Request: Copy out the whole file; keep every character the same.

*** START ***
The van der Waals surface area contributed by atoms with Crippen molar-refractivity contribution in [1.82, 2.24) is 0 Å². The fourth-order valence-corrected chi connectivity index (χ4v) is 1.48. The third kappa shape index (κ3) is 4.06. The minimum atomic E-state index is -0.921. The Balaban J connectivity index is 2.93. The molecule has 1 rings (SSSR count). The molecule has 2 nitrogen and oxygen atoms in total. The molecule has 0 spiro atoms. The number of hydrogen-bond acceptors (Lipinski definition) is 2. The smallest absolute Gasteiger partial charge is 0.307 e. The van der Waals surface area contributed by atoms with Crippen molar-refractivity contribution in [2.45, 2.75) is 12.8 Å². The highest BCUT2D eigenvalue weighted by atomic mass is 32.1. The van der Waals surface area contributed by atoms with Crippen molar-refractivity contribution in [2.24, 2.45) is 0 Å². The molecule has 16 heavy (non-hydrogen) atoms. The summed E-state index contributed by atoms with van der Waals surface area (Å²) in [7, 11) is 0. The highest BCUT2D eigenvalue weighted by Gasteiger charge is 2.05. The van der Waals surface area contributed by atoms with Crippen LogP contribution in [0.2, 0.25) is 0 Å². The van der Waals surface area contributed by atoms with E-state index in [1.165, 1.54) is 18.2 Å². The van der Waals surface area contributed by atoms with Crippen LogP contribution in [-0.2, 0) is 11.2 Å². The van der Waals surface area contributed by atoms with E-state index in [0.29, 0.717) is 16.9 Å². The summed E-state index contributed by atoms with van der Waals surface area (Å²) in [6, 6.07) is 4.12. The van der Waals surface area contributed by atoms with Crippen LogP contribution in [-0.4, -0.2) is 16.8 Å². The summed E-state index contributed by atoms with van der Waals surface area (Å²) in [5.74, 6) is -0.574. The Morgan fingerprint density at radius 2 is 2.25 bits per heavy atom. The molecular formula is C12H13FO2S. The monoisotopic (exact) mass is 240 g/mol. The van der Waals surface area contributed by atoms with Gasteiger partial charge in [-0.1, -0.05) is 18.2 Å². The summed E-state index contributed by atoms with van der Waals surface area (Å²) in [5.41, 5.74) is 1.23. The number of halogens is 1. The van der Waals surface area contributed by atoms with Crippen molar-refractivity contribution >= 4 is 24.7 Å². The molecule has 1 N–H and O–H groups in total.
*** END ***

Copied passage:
The van der Waals surface area contributed by atoms with Crippen molar-refractivity contribution in [1.82, 2.24) is 0 Å². The fourth-order valence-corrected chi connectivity index (χ4v) is 1.48. The third kappa shape index (κ3) is 4.06. The minimum atomic E-state index is -0.921. The Balaban J connectivity index is 2.93. The molecule has 1 rings (SSSR count). The molecule has 2 nitrogen and oxygen atoms in total. The molecule has 0 spiro atoms. The number of hydrogen-bond acceptors (Lipinski definition) is 2. The smallest absolute Gasteiger partial charge is 0.307 e. The van der Waals surface area contributed by atoms with Crippen molar-refractivity contribution in [2.45, 2.75) is 12.8 Å². The highest BCUT2D eigenvalue weighted by atomic mass is 32.1. The van der Waals surface area contributed by atoms with Crippen molar-refractivity contribution in [2.24, 2.45) is 0 Å². The molecule has 16 heavy (non-hydrogen) atoms. The summed E-state index contributed by atoms with van der Waals surface area (Å²) in [7, 11) is 0. The highest BCUT2D eigenvalue weighted by Gasteiger charge is 2.05. The van der Waals surface area contributed by atoms with Crippen LogP contribution in [0.2, 0.25) is 0 Å². The van der Waals surface area contributed by atoms with E-state index in [1.165, 1.54) is 18.2 Å². The van der Waals surface area contributed by atoms with Crippen LogP contribution in [-0.2, 0) is 11.2 Å². The van der Waals surface area contributed by atoms with E-state index in [0.29, 0.717) is 16.9 Å². The summed E-state index contributed by atoms with van der Waals surface area (Å²) in [6, 6.07) is 4.12. The van der Waals surface area contributed by atoms with Crippen LogP contribution in [-0.4, -0.2) is 16.8 Å². The summed E-state index contributed by atoms with van der Waals surface area (Å²) in [5.74, 6) is -0.574. The Morgan fingerprint density at radius 2 is 2.25 bits per heavy atom. The molecular formula is C12H13FO2S. The monoisotopic (exact) mass is 240 g/mol. The van der Waals surface area contributed by atoms with Gasteiger partial charge in [-0.1, -0.05) is 18.2 Å². The summed E-state index contributed by atoms with van der Waals surface area (Å²) in [5.41, 5.74) is 1.23. The number of halogens is 1. The van der Waals surface area contributed by atoms with Crippen molar-refractivity contribution >= 4 is 24.7 Å². The molecule has 1 N–H and O–H groups in total.